Fri 12 Apr to Sat 18 May 2019
The story of Sweeney Todd’s cut-throat vengeance has left a curdling, crimson trail for over 150 years. Now this malevolent tale comes lurching back to life in the masterly musical by Stephen Sondheim and Hugh Wheeler. Stuffed to the gizzard with mesmerising music and crow-black comedy, this is anarchic theatre at its thrilling best. Sit down, tuck in and enjoy the revolutionary taste of a tale with a blood red heart.
Directed by Nick Bagnall.
★★★★ The Guardian, Michael Billington:
'Nick Bagnall’s production – with just nine actors and four musicians – ensures that Bond’s intention to give the melodrama a political edge is suitably honoured.
The main surprise is the realisation that it is the pie shop’s Mrs Lovett who drives the action forward and who is as much the focus as Sweeney, but that is partly because of an outstanding performance by Kacey Ainsworth. Constantly raising an abusive finger to an unseen rival, she reminds us that Mrs Lovett is first of all an aggressive, hard-headed businesswoman. But Ainsworth captures perfectly the character’s willing complicity in murder for both profit and pleasure. The highlight of the evening is her rendering of By the Sea, in which Ainsworth rapturously evokes all the imagined joys of the seaside, from lazy sun-lounging to limitless sex.
[Liam] Tobin conveys Sweeney’s vengeful ferocity and hint of monomania beneath a deceptively ordinary surface [...] . There is good support from Paul Duckworth as a smoothly rapacious Judge Turpin, Mark Rice-Oxley as a bent beadle who looks as if he might have stepped out of Line of Duty, and Dean Nolan as a Pirelli who is both bully and flamboyant showman.
Sondheim always classifies the work as a “musical thriller”. It is that but, as this production reminds us, it is also a savagely political piece about the high price society pays for perpetuating injustice and inequality.'
★★★★ The Times, Sam Marlowe:
'The demon barber of Fleet Street roars, teeth bared and razor ready, out of a very modern hell in this pulsing, full-blooded reworking of Stephen Sondheim’s 1979 musical tragedy. Nick Bagnall’s in-the-round production strips the show of its Victoriana and some of its Grand Guignol excess, presenting us with a vision of cruelty, desperation and inequality that we could almost be watching, appalled and fascinated, in a grisly true-crime documentary.
Performed by just nine actors and a four-strong band, it’s gutsy, immediate and at times unruly. The staging isn’t always slick; the singing is imperfect. Yet it has a punkish rage and roughness, ripping fresh moments of horror and pain from the awful tale (based on a 1969 play by Christopher Bond) and from Sondheim’s magnificent score. For all its jagged edges, this production gleams.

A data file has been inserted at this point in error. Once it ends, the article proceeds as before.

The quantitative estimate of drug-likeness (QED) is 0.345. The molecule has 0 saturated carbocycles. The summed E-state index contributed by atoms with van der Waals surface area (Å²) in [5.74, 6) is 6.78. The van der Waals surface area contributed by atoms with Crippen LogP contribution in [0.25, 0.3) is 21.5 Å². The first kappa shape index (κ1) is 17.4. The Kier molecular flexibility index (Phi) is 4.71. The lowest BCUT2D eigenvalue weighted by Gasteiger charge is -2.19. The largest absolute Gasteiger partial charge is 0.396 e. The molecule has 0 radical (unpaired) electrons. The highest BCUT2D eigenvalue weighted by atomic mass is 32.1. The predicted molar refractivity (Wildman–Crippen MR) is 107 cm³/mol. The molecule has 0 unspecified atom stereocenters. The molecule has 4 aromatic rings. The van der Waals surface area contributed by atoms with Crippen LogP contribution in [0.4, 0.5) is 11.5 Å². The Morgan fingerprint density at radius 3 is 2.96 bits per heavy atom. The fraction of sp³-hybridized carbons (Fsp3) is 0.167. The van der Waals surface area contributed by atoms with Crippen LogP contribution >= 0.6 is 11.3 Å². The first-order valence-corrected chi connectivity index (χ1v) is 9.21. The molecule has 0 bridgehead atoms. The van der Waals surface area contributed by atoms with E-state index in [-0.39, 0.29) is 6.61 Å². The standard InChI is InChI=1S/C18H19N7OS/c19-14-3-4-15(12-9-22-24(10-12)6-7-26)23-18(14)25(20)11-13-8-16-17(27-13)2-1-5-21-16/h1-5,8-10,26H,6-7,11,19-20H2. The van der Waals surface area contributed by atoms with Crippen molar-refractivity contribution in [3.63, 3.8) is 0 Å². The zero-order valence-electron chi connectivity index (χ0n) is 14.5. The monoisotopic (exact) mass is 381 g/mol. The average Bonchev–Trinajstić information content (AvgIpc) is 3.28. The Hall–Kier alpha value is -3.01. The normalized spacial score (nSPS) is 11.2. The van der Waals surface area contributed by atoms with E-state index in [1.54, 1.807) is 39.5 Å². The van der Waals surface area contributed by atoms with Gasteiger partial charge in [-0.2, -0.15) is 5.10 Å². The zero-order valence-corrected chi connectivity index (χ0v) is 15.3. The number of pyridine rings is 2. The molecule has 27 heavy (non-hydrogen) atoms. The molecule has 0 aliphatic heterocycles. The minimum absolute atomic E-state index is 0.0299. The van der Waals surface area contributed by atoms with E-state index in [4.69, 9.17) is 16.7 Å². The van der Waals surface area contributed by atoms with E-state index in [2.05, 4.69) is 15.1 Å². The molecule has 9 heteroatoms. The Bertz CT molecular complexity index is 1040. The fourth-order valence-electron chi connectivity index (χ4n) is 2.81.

Kacey Ainsworth is a wiry, tattooed, bottle-blonde Mrs Lovett, her voice a nicotine rasp. Liam Tobin’s Sweeney is a walking wound, festering with pain and fury. They’re a lethal combination, two co-dependent, damaged souls certain to destroy each other. On the other side of the class divide is Paul Duckworth’s silkily toxic Judge Turpin, who raped Sweeney’s wife and had the barber deported; his henchman Beadle Bamford (Mark Rice-Oxley) is reimagined as a creepy, corrupt Met police officer.
Keziah Joseph as Johanna, Sweeney’s long-lost daughter and the object of Judge Turpin’s perverted lust, and Shiv Rabheru, heartbreaking as Mrs Lovett’s trusting apprentice Tobias, are unmistakably still children here, poignantly vulnerable and dressed in school uniform. The murders are stylised, bloodshed suggested by floods of scarlet lighting; gore is poured, viscous and lumpy, from steel buckets. [...] Emma Dears’s strongly sung, mysterious Beggar Woman is a standout. [...] there’s plenty to chew on in a production full of grit and gristle.'
★★★★ Liverpool Echo:
'Liverpool’s own Liam Tobin moves between heartbroken husband and murderous avenger, bringing a huge depth of emotion to the lead role. EastEnders’ Kacey Ainsworth has bags of energy in her take on Mrs Lovett, in a performance that builds on rather than apes her famous predecessors. There are some stand-out voices among the cast - Emma Dears lifting the harmonies in the role of the Beggar Woman and Keziah Joseph’s Johanna bringing a real intensity to her opening song Green Finch and Linnet Bird.
Excellent casting has transformed what are essentially bit parts into some of most watchable characters in the show. Shiv Rabheru as Toby particularly stands out with a bouncy, exhilarating entrance that makes the audience sit up and pay intention.'